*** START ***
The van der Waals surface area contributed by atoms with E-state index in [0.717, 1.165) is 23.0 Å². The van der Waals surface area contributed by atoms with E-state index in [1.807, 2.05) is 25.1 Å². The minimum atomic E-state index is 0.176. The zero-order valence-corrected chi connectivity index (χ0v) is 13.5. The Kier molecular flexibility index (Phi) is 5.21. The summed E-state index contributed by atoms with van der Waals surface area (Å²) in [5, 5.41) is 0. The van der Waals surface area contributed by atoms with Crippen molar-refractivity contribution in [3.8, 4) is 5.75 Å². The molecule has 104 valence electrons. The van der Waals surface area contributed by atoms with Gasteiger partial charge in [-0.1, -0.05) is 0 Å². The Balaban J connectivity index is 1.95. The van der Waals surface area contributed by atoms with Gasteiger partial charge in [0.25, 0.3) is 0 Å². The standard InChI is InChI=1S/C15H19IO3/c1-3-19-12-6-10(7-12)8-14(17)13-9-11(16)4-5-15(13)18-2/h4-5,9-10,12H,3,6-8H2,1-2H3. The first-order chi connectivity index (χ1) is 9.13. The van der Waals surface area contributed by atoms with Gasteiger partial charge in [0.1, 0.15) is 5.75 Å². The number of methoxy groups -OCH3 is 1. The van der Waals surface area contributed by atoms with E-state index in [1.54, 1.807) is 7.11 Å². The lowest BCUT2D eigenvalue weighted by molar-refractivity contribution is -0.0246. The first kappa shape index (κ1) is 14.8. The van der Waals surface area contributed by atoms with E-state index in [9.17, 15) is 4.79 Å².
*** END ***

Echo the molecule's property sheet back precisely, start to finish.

The van der Waals surface area contributed by atoms with E-state index in [0.717, 1.165) is 23.0 Å². The van der Waals surface area contributed by atoms with E-state index in [1.807, 2.05) is 25.1 Å². The minimum atomic E-state index is 0.176. The zero-order valence-corrected chi connectivity index (χ0v) is 13.5. The Kier molecular flexibility index (Phi) is 5.21. The summed E-state index contributed by atoms with van der Waals surface area (Å²) in [5, 5.41) is 0. The van der Waals surface area contributed by atoms with Crippen molar-refractivity contribution in [3.8, 4) is 5.75 Å². The molecule has 104 valence electrons. The van der Waals surface area contributed by atoms with Gasteiger partial charge in [-0.1, -0.05) is 0 Å². The Balaban J connectivity index is 1.95. The van der Waals surface area contributed by atoms with Gasteiger partial charge in [0.25, 0.3) is 0 Å². The standard InChI is InChI=1S/C15H19IO3/c1-3-19-12-6-10(7-12)8-14(17)13-9-11(16)4-5-15(13)18-2/h4-5,9-10,12H,3,6-8H2,1-2H3. The first-order chi connectivity index (χ1) is 9.13. The van der Waals surface area contributed by atoms with Gasteiger partial charge in [0.1, 0.15) is 5.75 Å². The number of methoxy groups -OCH3 is 1. The van der Waals surface area contributed by atoms with E-state index in [1.54, 1.807) is 7.11 Å². The lowest BCUT2D eigenvalue weighted by molar-refractivity contribution is -0.0246. The first kappa shape index (κ1) is 14.8. The van der Waals surface area contributed by atoms with E-state index in [9.17, 15) is 4.79 Å².